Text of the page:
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Fans of the Bonus Discs from the BestBuy-owned chains, be aware... (1 Viewer)

David Lambert

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If you enjoy the excluse Bonus Discs available at Best Buy and sister stores (Suncoast/MediaPlay/Sam Goody/FutureShop), like those that came/come with these TV shows:
  • Star Trek: The Next Generation
  • Star Trek: Deep Space Nine
  • American Idol
  • Space: 1999
  • the upcoming Xena season sets

...and others I probably am forgetting right now, then be aware that Best Buy Looks to Unload the Musicland Chain.

So if it is your habit to get these bonus discs via Suncoast, MediaPlay, or Sam Goody, then you might have to change your plans.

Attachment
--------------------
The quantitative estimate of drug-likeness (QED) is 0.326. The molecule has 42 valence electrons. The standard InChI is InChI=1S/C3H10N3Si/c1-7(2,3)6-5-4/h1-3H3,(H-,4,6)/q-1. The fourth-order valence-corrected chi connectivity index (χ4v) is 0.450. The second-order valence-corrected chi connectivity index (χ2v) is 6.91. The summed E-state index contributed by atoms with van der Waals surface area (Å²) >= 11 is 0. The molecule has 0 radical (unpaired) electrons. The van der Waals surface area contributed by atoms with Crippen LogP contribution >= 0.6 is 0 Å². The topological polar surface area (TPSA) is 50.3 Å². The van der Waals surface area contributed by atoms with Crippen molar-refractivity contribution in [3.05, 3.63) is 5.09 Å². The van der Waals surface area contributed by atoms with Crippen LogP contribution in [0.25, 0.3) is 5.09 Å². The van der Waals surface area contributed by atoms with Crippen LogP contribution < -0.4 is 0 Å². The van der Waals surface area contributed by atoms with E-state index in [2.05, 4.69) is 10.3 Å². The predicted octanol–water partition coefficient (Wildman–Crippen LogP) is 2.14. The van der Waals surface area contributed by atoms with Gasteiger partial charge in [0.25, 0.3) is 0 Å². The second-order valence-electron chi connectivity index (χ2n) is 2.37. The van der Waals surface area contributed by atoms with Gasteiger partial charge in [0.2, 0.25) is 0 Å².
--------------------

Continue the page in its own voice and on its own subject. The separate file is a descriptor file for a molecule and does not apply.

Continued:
That is all.
 

Mark Silver

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This does not suprise me one bit. I don't know about anywhere else in the country, but in the NJ/PA there is Best Buy within 10 minutes of every Suncoast/Sam Goody. Even though they are the same company, Best Buy always has DVDs at $7-10 less than Suncoast. Best Buy is driving their own subsidiaries out of business.
 

Eric Peterson

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Mark,

You nailed it on the head. The only reason that I have ever bought anything at Musicland, Sam Goody, Suncoast, etc.. is when I'm desperate for a certain title and don't want to wait for an online order. For a major release I will always go to Best Buy and get it for stustantially cheaper. I can't understand how Musicland has stayed in business as long as it has charging $15.99 & up for CDs.

I can't help but think this was a predetermined destiny. They figured they could buy the competition and when not successful close them down, and get a tax write-off.
 

Peter Kline